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Radeon RX 460 vs Radeon RX 460 2GB


Intro

The Radeon RX 460 comes with core speeds of 1090 MHz on the GPU, and 1750 MHz on the 4096 MB of GDDR5 memory. It features 896 SPUs as well as 56 TAUs and 16 ROPs.

Compare all of that to the Radeon RX 460 2GB, which has core clock speeds of 1090 MHz on the GPU, and 1750 MHz on the 2048 MB of GDDR5 memory. It features 896 SPUs as well as 56 TAUs and 16 Rasterization Operator Units.

Display Graphs

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Power Usage and Theoretical Benchmarks

Both cards have the same power consumption.

Memory Bandwidth

Both cards have exactly the same memory bandwidth, so in theory they should perform the same. (explain)

Texel Rate

Both cards have exactly the same texel rate, so in theory they should perform equally good at at anisotropic filtering. (explain)

Pixel Rate

Both cards have exactly the same pixel fill rate, so in theory they should perform equally good at at AA, and be capable of handling the same resolutions. (explain)

Please note that the above 'benchmarks' are all just theoretical - the results were calculated based on the card's specifications, and real-world performance may (and probably will) vary at least a bit.

Price Comparison

Radeon RX 460

Radeon RX 460 2GB

Specifications

Display Specifications

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Model Radeon RX 460 Radeon RX 460 2GB
Manufacturer AMD AMD
Year August 2016 August 2016
Code Name Polaris 11 Polaris 11
Memory 4096 MB 2048 MB
Core Speed 1090 MHz 1090 MHz
Memory Speed 7000 MHz 7000 MHz
Power (Max TDP) 75 watts 75 watts
Bandwidth 112000 MB/sec 112000 MB/sec
Texel Rate 61040 Mtexels/sec 61040 Mtexels/sec
Pixel Rate 17440 Mpixels/sec 17440 Mpixels/sec
Unified Shaders 896 896
Texture Mapping Units 56 56
Render Output Units 16 16
Bus Type GDDR5 GDDR5
Bus Width 128-bit 128-bit
Fab Process 14 nm 14 nm
Transistors 3000 million 3000 million
Bus PCIe 3.0 x16 PCIe 3.0 x16
DirectX Version DirectX 12.0 DirectX 12.0
OpenGL Version OpenGL 4.5 OpenGL 4.5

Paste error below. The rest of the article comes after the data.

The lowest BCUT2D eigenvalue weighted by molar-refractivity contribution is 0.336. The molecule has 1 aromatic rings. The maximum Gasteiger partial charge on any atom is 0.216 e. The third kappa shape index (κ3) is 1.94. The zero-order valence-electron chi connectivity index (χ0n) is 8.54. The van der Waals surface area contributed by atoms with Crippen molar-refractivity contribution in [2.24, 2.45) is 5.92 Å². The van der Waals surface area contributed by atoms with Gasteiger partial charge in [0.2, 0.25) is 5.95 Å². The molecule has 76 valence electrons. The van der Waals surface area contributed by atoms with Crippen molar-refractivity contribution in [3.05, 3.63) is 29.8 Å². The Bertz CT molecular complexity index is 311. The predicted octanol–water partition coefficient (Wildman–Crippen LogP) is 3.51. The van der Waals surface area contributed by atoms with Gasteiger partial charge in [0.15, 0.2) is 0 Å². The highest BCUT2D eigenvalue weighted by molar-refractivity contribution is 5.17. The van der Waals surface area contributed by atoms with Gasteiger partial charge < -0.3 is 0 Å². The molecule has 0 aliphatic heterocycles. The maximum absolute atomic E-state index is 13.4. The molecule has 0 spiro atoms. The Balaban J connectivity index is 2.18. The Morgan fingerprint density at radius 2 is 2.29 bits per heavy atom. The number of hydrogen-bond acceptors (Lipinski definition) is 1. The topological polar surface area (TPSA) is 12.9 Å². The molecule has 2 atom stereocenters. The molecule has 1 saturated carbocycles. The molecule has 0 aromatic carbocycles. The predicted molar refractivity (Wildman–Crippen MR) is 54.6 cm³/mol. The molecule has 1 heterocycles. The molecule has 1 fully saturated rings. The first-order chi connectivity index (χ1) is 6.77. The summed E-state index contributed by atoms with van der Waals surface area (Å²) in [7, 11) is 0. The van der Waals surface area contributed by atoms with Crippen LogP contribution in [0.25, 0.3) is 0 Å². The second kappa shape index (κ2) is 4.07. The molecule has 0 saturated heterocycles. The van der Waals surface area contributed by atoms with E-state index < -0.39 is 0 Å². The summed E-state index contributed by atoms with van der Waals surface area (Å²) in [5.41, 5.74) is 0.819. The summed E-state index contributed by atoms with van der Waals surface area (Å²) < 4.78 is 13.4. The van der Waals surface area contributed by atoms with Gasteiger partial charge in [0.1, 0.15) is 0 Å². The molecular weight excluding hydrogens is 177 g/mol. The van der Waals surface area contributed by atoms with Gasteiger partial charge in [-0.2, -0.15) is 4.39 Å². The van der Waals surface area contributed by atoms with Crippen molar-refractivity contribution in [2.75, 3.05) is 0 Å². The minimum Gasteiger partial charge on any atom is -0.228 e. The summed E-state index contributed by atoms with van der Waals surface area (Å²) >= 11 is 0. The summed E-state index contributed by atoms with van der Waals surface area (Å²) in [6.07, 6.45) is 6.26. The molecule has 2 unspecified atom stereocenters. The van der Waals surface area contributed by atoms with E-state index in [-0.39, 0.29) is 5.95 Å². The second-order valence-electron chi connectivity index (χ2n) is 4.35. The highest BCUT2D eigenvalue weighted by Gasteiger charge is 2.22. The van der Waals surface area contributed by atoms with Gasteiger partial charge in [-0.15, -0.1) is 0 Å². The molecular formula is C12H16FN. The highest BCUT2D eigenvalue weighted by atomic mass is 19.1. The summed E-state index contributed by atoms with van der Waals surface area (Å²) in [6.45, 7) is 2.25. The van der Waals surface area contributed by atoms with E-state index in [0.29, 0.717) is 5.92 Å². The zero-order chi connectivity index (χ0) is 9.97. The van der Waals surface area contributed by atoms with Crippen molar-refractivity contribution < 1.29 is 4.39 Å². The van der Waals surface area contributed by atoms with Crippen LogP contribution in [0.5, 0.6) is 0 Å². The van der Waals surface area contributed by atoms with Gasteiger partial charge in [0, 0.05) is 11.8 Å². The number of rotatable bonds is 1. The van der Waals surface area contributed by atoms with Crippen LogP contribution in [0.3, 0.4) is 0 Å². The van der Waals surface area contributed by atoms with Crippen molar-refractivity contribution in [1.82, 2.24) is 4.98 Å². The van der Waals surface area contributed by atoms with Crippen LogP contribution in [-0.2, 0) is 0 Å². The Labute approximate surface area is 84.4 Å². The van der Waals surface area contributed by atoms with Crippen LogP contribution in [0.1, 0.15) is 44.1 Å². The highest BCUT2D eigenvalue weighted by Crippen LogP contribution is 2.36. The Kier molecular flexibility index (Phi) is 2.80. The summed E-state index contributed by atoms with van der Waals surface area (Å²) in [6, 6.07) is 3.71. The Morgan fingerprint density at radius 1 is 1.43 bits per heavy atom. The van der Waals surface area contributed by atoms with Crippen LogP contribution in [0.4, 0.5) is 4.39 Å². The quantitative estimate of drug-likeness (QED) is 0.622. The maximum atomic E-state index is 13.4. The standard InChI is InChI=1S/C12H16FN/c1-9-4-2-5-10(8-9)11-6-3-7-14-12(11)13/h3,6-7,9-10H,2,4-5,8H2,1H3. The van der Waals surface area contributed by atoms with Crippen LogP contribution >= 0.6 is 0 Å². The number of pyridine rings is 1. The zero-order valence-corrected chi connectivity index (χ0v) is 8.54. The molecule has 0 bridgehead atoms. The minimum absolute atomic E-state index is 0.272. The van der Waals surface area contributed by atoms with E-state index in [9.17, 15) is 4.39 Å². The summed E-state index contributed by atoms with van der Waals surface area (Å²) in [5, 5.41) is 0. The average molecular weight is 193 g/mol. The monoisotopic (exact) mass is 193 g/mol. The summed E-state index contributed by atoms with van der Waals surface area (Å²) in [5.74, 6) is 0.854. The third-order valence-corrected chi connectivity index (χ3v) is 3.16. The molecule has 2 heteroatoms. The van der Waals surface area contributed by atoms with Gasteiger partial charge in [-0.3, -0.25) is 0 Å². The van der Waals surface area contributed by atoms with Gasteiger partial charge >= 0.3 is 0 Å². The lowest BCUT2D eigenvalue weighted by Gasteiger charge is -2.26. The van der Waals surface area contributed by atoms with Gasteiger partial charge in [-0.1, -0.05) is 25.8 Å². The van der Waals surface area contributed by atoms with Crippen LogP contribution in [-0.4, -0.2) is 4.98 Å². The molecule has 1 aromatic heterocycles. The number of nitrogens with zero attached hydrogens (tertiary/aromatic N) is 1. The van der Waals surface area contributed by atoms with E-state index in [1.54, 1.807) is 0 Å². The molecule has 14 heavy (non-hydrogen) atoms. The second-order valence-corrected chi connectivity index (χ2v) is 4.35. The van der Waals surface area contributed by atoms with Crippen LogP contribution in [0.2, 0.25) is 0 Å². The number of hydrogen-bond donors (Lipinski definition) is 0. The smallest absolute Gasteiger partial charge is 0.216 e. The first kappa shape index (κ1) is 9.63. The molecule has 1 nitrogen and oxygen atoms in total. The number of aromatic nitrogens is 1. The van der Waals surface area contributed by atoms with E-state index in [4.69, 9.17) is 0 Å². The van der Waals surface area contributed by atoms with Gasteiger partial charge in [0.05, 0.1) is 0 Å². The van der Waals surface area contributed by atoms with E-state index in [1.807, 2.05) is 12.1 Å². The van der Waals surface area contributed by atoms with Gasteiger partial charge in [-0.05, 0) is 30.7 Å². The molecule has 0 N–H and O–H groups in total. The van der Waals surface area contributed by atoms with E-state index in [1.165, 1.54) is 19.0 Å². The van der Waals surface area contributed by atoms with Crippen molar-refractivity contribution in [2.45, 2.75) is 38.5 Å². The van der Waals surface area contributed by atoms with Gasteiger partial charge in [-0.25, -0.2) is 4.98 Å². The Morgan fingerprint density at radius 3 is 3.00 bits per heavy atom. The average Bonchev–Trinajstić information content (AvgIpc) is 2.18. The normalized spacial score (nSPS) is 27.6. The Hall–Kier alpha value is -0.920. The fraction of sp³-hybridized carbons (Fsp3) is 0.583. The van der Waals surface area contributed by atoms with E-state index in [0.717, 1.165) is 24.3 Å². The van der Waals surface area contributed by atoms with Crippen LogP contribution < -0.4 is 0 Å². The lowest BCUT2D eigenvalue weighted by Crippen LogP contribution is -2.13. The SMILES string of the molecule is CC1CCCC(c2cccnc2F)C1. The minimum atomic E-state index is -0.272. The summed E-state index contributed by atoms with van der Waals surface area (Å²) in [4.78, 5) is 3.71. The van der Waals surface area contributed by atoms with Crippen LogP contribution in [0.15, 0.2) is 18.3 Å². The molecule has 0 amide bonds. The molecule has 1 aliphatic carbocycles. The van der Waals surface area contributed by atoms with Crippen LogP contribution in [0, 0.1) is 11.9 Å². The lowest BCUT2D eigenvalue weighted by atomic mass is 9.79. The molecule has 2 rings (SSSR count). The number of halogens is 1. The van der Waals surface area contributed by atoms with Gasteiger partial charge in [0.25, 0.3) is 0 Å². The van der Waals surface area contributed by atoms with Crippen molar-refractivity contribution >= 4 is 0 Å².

Memory Bandwidth: Memory bandwidth is the maximum amount of data (in units of megabytes per second) that can be transported across the external memory interface in a second. The number is calculated by multiplying the card's bus width by the speed of its memory. If it uses DDR type memory, it should be multiplied by 2 again. If DDR5, multiply by ANOTHER 2x. The better the memory bandwidth, the better the card will be in general. It especially helps with anti-aliasing, High Dynamic Range and high resolutions.

Texel Rate: Texel rate is the maximum texture map elements (texels) that can be processed per second. This figure is worked out by multiplying the total amount of texture units of the card by the core clock speed of the chip. The higher this number, the better the video card will be at texture filtering (anisotropic filtering - AF). It is measured in millions of texels in a second.

Pixel Rate: Pixel rate is the maximum amount of pixels that the graphics card can possibly record to the local memory in a second - measured in millions of pixels per second. The figure is calculated by multiplying the amount of Render Output Units by the the core clock speed. ROPs (Raster Operations Pipelines - also called Render Output Units) are responsible for outputting the pixels (image) to the screen. The actual pixel rate is also dependant on lots of other factors, most notably the memory bandwidth - the lower the bandwidth is, the lower the ability to get to the max fill rate.

Radeon RX 460

Radeon RX 460 2GB

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